So, in the end, I'd say that amount of numbers should be roughly 1/4 of your resume.

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It is a good practice to include numbers on your CV under two circumstances.

  1. The numbers are relevant.
  2. The numbers are impressive.

If you're applying to work as a chef, the number of app downloads you've got is irrelevant. If your internship is with a software house then, yes, putting down some hard numbers is a good idea.

The next question is - are they impressive? 1,500 API requests doesn't sound impressive. You could do that in an afternoon of idly clicking your mouse.

Try saying something like...

I have created an Android app which calculates $foo using the $bar API. It has been used by over 100 people and has served over 1,500 request in the last month. This experience has taught me....

  • I agree it doesn't sound impressive at all but I am a student who doesn't earn a penny. I couldn't spend on its advertising. It was difficult for me to even buy the domain it is hosted on. You make excellent points: 1. Relevancy of numbers. 2. The last line is perfect. Thank you sir! :) – Akshay Arora Jul 22 '15 at 8:03
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I'd definitely avoid using the exact number (1537) on your resume. If I saw that, the first thing I'd think is "the frequency of API calls is low enough that you can put an exact count on this resume". Using something like "over 1,500" carries the implication that the number increases too quickly for you to state an exact number on a resume and have it still be accurate by the time someone reads it.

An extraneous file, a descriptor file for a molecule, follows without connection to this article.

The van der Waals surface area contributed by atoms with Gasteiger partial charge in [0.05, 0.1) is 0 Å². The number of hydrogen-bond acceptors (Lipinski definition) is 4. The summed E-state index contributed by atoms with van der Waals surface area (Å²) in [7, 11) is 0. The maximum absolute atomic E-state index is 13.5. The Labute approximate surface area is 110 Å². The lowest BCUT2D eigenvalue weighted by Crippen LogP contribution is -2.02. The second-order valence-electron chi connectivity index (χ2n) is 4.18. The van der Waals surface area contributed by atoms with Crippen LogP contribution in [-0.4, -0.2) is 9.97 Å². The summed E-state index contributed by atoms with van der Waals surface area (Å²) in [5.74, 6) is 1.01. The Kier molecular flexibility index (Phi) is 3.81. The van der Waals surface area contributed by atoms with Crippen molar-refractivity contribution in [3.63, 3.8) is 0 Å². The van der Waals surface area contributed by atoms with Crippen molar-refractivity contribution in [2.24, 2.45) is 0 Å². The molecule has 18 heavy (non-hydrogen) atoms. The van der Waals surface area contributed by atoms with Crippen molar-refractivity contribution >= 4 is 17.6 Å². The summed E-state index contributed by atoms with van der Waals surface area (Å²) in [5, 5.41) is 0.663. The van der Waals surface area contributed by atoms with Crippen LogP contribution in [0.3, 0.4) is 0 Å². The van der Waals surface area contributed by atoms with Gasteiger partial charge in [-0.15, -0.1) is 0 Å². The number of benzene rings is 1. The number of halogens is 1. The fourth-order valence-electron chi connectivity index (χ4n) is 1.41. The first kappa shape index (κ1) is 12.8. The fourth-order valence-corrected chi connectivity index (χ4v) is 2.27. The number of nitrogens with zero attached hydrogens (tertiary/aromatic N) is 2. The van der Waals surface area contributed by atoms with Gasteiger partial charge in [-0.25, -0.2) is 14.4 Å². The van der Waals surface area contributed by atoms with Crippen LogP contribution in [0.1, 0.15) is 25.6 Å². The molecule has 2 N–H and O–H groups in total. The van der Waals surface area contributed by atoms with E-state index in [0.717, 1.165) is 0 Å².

Also, as @RishatMuhametshin mentioned, a total is not as impressive as a rate of increase. I'm guessing that "calls per day" isn't a terribly impressive number for your API at this point, so focus instead on growth rate. Has your call count increased by 25% per month? Or if it's only been up for 2 months and 90% of the volume was in month 2 you might not feel honest in claiming a 10x month over month increase, but maybe you find that over the 2 months you can calculate an average growth of 10% per week, which would be more accurate as an average of 8 data points instead of 2, and also both believable and impressive.

Finally, there's one very important number here: 1. If you designed, wrote, tested, and published the API completely on your own, that shows that you understand all of those components and how they interact; it highlights your ability to see the big picture, and finish what you start, important skills in any industry. It can also help to provide context to the other figures, i.e., "if he can do that on his own, how much more could he do as part of our foo team?"

  • Very good advice. One other thing is that saying you got 1537 requests will (hopefully) be an outdated number, assuming the API is still available. As a recruiter, I always advise people to avoid subjective terms. For example, saying you "managed a large budget" means nothing because a large budget for a start up could easily be a rounding error to a company the size of P&G, Google or Boeing! An actual number is better. Even better than an actual number is the actual number placed into context. For example: "Managed an annual budget of $2 million which represented 80% of all marketing spend" – ChrisL Jul 22 '15 at 18:02
  • Thank you sir for this answer! Yes, I have done everything on my own. Frontend, Backend and publicity (Facebook page with 500+ likes) :) – Akshay Arora Jul 23 '15 at 4:25